Property

How Chinese Investors are Making Philippine Real Estate More Expensive

The surge in Chinese property buyers has led to higher price tags and rental rates all over the region.
IMAGE PEXELS / NADINE SHAABANA
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There’s been some talk recently on how the Philippines’ stronger relations with China under the current administration have affected the country. While some of these situations are complicated (to say the least), others are relatively more straightforward.

One of those more straightforward influences is on Philippine real estate. Because as basic economics class would tell you, as demand increases and supply decreases, prices tend to rise.

That’s exactly what real estate analyst Leechiu Property Consultants (LPC) observed in the country’s property market in the last few years, with the boom in demand coming from—who else?—Chinese buyers and investors.

“Because of improving diplomatic ties with China, residential sales are no longer dominated by OFW (Overseas Filipino Workers) buyers but by buyers from the mainland,” wrote LPC. “Residential projects notably in the Bay Area, Makati, Manila, Ortigas, and Quezon City, and in other areas near POGO (Philippine Offshore Gaming Operators) locations and existing Filipino-Chinese are experiencing brisk take-ups of 12 [condominium] units a month.”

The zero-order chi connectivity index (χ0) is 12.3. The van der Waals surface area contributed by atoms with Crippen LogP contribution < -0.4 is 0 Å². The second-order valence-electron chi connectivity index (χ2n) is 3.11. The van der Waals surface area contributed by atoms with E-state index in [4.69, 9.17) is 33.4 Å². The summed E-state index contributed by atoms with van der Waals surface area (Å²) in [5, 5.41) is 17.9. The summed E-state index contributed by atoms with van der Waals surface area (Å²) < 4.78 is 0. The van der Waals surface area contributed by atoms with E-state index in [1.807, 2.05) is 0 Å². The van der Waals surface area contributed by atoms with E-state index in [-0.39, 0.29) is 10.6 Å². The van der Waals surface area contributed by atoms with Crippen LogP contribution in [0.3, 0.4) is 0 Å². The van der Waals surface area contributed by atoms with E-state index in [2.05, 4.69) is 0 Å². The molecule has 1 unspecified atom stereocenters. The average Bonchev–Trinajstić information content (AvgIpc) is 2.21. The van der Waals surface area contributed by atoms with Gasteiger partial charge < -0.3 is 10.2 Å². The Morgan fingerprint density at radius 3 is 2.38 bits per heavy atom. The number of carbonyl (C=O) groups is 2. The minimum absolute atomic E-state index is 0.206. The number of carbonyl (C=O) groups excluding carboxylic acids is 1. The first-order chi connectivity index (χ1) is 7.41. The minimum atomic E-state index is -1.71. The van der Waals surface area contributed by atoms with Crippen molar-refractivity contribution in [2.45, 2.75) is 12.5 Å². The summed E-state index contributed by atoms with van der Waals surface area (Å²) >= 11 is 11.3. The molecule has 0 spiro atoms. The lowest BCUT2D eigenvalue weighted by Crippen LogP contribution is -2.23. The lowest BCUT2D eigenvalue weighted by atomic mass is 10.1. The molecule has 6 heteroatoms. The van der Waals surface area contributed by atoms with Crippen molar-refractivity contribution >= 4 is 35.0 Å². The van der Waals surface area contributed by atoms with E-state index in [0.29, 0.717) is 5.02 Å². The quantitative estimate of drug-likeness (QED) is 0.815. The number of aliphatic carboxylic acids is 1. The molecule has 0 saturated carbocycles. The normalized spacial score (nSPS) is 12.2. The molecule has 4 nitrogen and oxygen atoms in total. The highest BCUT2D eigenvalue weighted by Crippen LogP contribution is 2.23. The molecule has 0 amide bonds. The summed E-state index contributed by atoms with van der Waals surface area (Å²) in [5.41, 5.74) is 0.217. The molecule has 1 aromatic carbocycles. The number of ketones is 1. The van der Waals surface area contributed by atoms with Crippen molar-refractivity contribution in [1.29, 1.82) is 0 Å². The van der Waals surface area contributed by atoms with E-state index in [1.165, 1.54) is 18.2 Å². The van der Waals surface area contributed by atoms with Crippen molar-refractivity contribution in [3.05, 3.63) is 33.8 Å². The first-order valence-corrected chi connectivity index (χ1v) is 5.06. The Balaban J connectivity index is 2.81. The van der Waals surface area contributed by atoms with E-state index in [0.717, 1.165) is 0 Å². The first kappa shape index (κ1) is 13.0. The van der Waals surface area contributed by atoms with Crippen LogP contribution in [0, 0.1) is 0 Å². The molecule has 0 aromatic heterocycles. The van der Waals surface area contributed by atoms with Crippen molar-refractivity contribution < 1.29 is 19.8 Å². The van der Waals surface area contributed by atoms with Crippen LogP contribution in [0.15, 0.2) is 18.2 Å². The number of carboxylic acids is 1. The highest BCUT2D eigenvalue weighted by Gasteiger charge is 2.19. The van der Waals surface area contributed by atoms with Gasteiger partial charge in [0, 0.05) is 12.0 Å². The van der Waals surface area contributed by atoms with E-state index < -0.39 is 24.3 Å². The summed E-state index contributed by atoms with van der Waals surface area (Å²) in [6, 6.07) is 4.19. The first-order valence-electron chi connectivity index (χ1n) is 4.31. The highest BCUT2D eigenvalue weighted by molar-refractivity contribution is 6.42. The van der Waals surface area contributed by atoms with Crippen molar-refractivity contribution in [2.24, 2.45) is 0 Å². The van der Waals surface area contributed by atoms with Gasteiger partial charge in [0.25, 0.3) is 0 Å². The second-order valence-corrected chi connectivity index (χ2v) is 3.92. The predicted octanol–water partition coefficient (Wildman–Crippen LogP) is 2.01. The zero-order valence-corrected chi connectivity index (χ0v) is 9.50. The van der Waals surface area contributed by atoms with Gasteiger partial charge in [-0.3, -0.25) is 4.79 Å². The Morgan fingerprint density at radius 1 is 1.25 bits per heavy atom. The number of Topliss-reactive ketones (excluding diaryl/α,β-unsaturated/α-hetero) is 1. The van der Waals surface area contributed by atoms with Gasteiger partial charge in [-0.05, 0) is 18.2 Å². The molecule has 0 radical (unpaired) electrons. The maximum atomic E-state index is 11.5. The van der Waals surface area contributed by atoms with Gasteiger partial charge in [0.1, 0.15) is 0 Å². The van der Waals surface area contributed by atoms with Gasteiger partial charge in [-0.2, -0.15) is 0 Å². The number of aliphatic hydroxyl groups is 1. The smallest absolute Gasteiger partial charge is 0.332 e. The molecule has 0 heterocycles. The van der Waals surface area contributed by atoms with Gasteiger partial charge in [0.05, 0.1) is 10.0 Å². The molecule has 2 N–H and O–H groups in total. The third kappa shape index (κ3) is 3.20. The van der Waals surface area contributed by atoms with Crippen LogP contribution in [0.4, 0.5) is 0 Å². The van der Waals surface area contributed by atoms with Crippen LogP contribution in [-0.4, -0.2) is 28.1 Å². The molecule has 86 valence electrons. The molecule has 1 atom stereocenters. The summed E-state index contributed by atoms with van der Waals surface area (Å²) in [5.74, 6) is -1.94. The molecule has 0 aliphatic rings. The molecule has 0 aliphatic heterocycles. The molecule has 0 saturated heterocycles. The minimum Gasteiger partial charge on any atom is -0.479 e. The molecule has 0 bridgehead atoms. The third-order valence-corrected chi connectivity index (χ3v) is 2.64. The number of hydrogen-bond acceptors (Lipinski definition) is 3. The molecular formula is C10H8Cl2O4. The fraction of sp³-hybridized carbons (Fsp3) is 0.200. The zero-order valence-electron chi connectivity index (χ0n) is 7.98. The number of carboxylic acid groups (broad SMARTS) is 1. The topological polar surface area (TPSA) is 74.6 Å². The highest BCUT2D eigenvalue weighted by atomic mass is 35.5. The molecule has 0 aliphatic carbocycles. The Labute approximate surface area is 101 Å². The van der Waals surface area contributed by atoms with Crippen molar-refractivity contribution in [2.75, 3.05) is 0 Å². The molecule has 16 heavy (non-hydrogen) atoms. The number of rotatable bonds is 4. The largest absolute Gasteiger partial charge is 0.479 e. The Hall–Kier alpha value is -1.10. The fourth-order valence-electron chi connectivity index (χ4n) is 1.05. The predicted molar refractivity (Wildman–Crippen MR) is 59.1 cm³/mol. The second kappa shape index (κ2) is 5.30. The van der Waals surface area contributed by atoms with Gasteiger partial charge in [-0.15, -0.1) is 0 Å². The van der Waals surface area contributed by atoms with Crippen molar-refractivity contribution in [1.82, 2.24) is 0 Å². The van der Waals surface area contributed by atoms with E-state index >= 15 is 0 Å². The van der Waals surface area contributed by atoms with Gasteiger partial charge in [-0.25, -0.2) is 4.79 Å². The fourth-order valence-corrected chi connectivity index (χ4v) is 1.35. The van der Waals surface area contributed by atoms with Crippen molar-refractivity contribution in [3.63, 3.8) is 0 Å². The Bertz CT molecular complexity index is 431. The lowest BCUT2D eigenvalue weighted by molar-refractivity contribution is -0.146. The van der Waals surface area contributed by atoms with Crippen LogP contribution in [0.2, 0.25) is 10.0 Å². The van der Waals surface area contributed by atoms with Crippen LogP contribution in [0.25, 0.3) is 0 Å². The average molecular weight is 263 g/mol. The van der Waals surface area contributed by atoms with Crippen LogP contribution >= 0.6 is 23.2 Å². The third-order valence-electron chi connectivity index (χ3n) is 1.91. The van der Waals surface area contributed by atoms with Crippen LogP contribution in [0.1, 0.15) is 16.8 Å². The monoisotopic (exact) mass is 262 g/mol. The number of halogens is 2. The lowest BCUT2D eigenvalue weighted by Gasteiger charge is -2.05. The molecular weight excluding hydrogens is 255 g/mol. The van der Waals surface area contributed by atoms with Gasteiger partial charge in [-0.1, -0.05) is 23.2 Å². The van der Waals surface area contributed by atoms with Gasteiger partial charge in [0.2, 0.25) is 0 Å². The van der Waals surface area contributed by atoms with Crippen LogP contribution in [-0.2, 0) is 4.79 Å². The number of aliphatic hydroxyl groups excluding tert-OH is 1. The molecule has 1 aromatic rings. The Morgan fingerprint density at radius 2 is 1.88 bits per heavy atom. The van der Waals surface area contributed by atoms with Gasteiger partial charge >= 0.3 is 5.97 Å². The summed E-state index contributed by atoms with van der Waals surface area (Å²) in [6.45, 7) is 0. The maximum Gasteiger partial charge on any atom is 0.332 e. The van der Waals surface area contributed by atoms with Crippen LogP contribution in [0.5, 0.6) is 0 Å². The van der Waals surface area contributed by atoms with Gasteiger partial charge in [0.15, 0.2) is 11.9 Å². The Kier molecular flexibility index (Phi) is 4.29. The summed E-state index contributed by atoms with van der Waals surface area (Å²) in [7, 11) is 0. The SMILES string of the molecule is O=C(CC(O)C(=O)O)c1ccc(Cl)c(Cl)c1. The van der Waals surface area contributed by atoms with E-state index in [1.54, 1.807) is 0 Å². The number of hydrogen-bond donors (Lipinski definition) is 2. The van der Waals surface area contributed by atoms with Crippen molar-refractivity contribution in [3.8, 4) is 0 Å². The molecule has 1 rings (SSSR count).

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This heightened demand from Chinese buyers “will continue to push property prices up,” most especially in the Manila Bay Area. LPC revealed that at least 70 percent of the tenants in the Manila Bay Area’s residential projects are Mainland Chinese, compared to only 25 percent for Filipinos and five percent for other foreign nationalities.


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The analyst provided three condo projects in the Bay Area as examples—Federal Land’s Bay Garden Club and Residences, SM Development Corp.’s Sea Residences, and Anchor Land’s Solemare Parksuites. These three developments saw their prices surge by 200 percent, 164 percent, and 74 percent, respectively, since their launch 10 years ago.

LPC also pointed out how many of the country's major real estate developers are taking notice. For Ayala Land, Chinese investors were responsible for 34 percent of its sales in 2017, more than tripling from the year prior. SM Development Corp. also revealed that 30 percent of its residential sales for the first quarter of 2018 were from Chinese investors, a surge from 10 percent in 2017 and less than five percent in 2016.

“There is a surge in Mainland Chinese buyers in the residential condominium sector, and we anticipate for this to continue for the long term especially with rekindled diplomatic ties between Philippines and China,” wrote LPC.

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This story originally appeared on Esquiremag.ph.
* Minor edits have been made by the Townandcountry.ph editors.

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Lorenzo Kyle Subido for Esquiremag.ph
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